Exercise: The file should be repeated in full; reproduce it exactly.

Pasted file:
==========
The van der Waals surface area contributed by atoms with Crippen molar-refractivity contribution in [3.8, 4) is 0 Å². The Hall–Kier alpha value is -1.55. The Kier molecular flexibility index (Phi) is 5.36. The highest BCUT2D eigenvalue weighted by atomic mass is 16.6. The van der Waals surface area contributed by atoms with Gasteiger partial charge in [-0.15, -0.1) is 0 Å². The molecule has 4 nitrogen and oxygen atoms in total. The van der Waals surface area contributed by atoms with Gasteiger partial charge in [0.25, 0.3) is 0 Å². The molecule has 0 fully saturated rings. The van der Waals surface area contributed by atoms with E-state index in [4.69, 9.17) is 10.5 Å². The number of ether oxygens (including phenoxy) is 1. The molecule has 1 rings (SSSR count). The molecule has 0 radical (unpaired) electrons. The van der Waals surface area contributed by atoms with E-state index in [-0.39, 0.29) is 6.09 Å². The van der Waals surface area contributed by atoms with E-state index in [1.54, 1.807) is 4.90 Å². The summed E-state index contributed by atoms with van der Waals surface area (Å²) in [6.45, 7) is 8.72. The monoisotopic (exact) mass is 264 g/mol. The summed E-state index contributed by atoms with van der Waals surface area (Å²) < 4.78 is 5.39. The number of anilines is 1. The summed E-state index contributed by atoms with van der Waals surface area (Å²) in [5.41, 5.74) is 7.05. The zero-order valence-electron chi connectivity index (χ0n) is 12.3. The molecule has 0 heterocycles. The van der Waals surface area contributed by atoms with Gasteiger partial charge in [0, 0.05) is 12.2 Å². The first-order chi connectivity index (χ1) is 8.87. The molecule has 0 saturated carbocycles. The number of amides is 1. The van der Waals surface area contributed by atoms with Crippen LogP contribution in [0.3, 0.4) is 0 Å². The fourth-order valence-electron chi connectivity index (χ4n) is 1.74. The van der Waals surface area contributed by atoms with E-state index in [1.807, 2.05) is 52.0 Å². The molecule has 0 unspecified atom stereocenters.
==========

The van der Waals surface area contributed by atoms with Crippen molar-refractivity contribution in [3.8, 4) is 0 Å². The Hall–Kier alpha value is -1.55. The Kier molecular flexibility index (Phi) is 5.36. The highest BCUT2D eigenvalue weighted by atomic mass is 16.6. The van der Waals surface area contributed by atoms with Gasteiger partial charge in [-0.15, -0.1) is 0 Å². The molecule has 4 nitrogen and oxygen atoms in total. The van der Waals surface area contributed by atoms with Gasteiger partial charge in [0.25, 0.3) is 0 Å². The molecule has 0 fully saturated rings. The van der Waals surface area contributed by atoms with E-state index in [4.69, 9.17) is 10.5 Å². The number of ether oxygens (including phenoxy) is 1. The molecule has 1 rings (SSSR count). The molecule has 0 radical (unpaired) electrons. The van der Waals surface area contributed by atoms with E-state index in [-0.39, 0.29) is 6.09 Å². The van der Waals surface area contributed by atoms with E-state index in [1.54, 1.807) is 4.90 Å². The summed E-state index contributed by atoms with van der Waals surface area (Å²) in [6.45, 7) is 8.72. The monoisotopic (exact) mass is 264 g/mol. The summed E-state index contributed by atoms with van der Waals surface area (Å²) < 4.78 is 5.39. The number of anilines is 1. The summed E-state index contributed by atoms with van der Waals surface area (Å²) in [5.41, 5.74) is 7.05. The zero-order valence-electron chi connectivity index (χ0n) is 12.3. The molecule has 0 heterocycles. The van der Waals surface area contributed by atoms with Gasteiger partial charge in [0, 0.05) is 12.2 Å². The first-order chi connectivity index (χ1) is 8.87. The molecule has 0 saturated carbocycles. The number of amides is 1. The van der Waals surface area contributed by atoms with Crippen LogP contribution in [0.3, 0.4) is 0 Å². The fourth-order valence-electron chi connectivity index (χ4n) is 1.74. The van der Waals surface area contributed by atoms with E-state index in [1.807, 2.05) is 52.0 Å². The molecule has 0 unspecified atom stereocenters.